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Every compact connected 2-manifold N can be expressed as the orbit space determined by a group of isometries G acting freely and properly discontinuously on a Riemannian 2-manifold M which is either the 2-sphere, the Euclidean plane, or the Poincaré disk. In each case, M is simply connected, and so the fundamental group of N is isomorphic to G. In this talk, we express the isometries of the Poincaré disk as complex-valued functions, and determine the groups of isometries which yield as orbit spaces the orientable surfaces of genus at least 2 and the nonorientable surfaces of genus at least 3. We then use these functions to find relations which must hold in the fundamental groups of these surfaces.
Complex Systems interview talk.
Plasmonic structures are made of dielectrics and metals, and at optical frequencies metals exhibit unusual electromagnetic properties like a negative dielectric permittivity whereas dielectrics have a positive one. This change of sign allows the propagation of electromagnetic surface waves at the metal-dielectric interface, where strange phenomena appear if it presents corners. Recently theoretical studies have been carried out, combining results of the T-coercivity approach and the analysis of corner singularities : it has been shown the existence of two states, depending on the problem's parameters. In this presentation we present the theory of T-coercivity and a stable numerical method adapted to each state, with a specific treatment at the corners. In the first state (the solutions are of "classical energy”, H^1) we develop meshing rules adapted to the geometry to guarantee the convergence’s optimality of the approximation with the finite element method. For the second state (the solutions are no longer in H^1), we propose an original numerical method using Perfectly Matched Layers at corners to capture the singularities. These techniques will be applied to a 2D plasmonic scattering problem.
With Calta and Kraaikamp, we define and study $\alpha$-type maps $T_{n,\alpha}$ for each of a countable number of (Fuchsian triangle) groups (thus playing the role of $\text{PSL}_2(\mathbb Z)$); these groups are defined over number fields (whose degree is unbounded). We show that the key property of orbit synchronization of the endpoints of the interval of definition holds for each $n$ on a set of $\alpha$ of full measure, and identify cross-sections for these $T_{n,\alpha}$.
In this second talk, we aim to sketch proofs of some of the main results.
We are happy to announce the second talk in the SIAM PNW Section 2016-17 Seminar Series. See https://sites.google.com/site/siampnwsection/home for more informaiton about the seciton and how to contact the officers.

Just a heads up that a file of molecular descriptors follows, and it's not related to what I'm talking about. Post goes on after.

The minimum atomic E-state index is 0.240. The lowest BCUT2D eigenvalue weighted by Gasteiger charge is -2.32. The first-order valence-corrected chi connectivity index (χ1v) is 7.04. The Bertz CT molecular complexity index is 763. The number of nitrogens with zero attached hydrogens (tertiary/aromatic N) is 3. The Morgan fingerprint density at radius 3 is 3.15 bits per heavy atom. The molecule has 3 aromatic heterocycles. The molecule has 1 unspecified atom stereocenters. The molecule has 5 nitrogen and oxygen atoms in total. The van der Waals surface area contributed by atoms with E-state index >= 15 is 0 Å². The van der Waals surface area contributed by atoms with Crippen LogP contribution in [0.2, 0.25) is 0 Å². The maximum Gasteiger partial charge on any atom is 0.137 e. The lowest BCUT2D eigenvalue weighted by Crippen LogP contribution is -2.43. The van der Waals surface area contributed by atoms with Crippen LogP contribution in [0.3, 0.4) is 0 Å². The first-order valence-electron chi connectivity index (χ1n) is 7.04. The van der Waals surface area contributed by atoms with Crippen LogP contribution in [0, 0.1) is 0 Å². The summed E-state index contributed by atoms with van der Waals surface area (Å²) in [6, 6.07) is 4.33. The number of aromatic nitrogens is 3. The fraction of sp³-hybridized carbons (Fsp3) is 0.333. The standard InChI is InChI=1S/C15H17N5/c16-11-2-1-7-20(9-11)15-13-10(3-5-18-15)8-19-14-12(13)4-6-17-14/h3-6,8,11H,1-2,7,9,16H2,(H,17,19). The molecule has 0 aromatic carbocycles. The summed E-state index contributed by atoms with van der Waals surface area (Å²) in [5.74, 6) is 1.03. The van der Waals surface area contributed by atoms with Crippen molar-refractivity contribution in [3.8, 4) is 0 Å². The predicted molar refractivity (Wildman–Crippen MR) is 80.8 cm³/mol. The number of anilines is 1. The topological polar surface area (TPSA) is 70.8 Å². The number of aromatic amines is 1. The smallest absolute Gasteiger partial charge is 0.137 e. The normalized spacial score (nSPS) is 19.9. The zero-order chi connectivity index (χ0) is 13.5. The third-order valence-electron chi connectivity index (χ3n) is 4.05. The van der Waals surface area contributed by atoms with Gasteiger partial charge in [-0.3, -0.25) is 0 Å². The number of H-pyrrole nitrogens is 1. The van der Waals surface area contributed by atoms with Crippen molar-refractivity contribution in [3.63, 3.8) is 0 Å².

Who: Prof. Nilima Nigam, Mathematics, Simon Fraser University
When: Thursday, January 26, 3pm (PST)
Where: KEAR 212 (for local attendees)
Title: A MODIFICATION OF SCHIFFER’S CONJECTURE, AND A PROOF VIA FINITE ELEMENTS.
Abstract:
Approximations via conforming and non-conforming finite elements can be used to construct validated and computable bounds on eigenvalues
for the Dirichlet Laplacian in certain domains. If these are to be used as part of a proof, care must be taken to ensure each step of the
computation is validated and verifiable. In this talk we present a long-standing conjecture in spectral geometry, and its resolution
using validated finite element computations. Schiffer’s conjecture states that if a bounded domain Ω in R^n has any nontrivial Neumann
eigenfunction which is a constant on the boundary, then Ω must be a ball. This conjecture is open. A modification of Schiffer’s conjecture
is: for regular polygons of at least 5 sides, we can demonstrate the existence of a Neumann eigenfunction which is
does not change sign on the boundary. In this talk, we provide a recent proof using finite element calculations for the regular
pentagon. The strategy involves iteratively bounding eigenvalues for a sequence of polygonal subdomains of the triangle with mixed Dirichlet
and Neumann boundary conditions. We use a learning algorithm to find and optimize this sequence of subdomains, and use non-
conforming linear FEM to compute validated lower bounds for the lowest eigenvalue in each of these domains. The linear algebra is performed
within interval arithmetic. This is joint work with Bartlomiej Siudeja and Ben Green, at U. Oregon.
Notes: The seminar can be viewed via the online link provided below. However, we strongly encourage local attendees to watch it from
Kear 212. (The first talk in the series in October was quite heavily subscribed and some groups from various universities were unable to watch
due to the limitations on the number of available connections).